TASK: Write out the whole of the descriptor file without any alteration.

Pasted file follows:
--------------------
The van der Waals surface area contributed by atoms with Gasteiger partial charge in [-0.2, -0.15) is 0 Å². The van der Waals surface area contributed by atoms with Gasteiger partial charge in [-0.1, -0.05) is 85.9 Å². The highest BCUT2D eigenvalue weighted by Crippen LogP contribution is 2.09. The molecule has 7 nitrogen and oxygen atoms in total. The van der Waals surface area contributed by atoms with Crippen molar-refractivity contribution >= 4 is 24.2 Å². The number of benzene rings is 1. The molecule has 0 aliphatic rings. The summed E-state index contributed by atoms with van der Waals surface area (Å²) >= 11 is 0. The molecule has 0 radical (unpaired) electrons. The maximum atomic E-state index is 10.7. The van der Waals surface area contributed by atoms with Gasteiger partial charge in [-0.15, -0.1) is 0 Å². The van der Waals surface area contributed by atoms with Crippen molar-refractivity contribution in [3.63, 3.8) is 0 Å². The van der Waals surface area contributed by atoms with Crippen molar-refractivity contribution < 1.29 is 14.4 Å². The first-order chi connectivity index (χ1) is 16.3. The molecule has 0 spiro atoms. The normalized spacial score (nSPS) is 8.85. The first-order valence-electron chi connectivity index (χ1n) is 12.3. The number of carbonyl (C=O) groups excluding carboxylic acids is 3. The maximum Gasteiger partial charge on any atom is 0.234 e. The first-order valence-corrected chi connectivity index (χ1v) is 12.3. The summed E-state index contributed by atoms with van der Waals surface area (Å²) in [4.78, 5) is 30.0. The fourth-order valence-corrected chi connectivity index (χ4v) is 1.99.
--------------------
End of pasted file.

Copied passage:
The van der Waals surface area contributed by atoms with Gasteiger partial charge in [-0.2, -0.15) is 0 Å². The van der Waals surface area contributed by atoms with Gasteiger partial charge in [-0.1, -0.05) is 85.9 Å². The highest BCUT2D eigenvalue weighted by Crippen LogP contribution is 2.09. The molecule has 7 nitrogen and oxygen atoms in total. The van der Waals surface area contributed by atoms with Crippen molar-refractivity contribution >= 4 is 24.2 Å². The number of benzene rings is 1. The molecule has 0 aliphatic rings. The summed E-state index contributed by atoms with van der Waals surface area (Å²) >= 11 is 0. The molecule has 0 radical (unpaired) electrons. The maximum atomic E-state index is 10.7. The van der Waals surface area contributed by atoms with Gasteiger partial charge in [-0.15, -0.1) is 0 Å². The van der Waals surface area contributed by atoms with Crippen molar-refractivity contribution in [3.63, 3.8) is 0 Å². The van der Waals surface area contributed by atoms with Crippen molar-refractivity contribution < 1.29 is 14.4 Å². The first-order chi connectivity index (χ1) is 16.3. The molecule has 0 spiro atoms. The normalized spacial score (nSPS) is 8.85. The first-order valence-electron chi connectivity index (χ1n) is 12.3. The number of carbonyl (C=O) groups excluding carboxylic acids is 3. The maximum Gasteiger partial charge on any atom is 0.234 e. The first-order valence-corrected chi connectivity index (χ1v) is 12.3. The summed E-state index contributed by atoms with van der Waals surface area (Å²) in [4.78, 5) is 30.0. The fourth-order valence-corrected chi connectivity index (χ4v) is 1.99.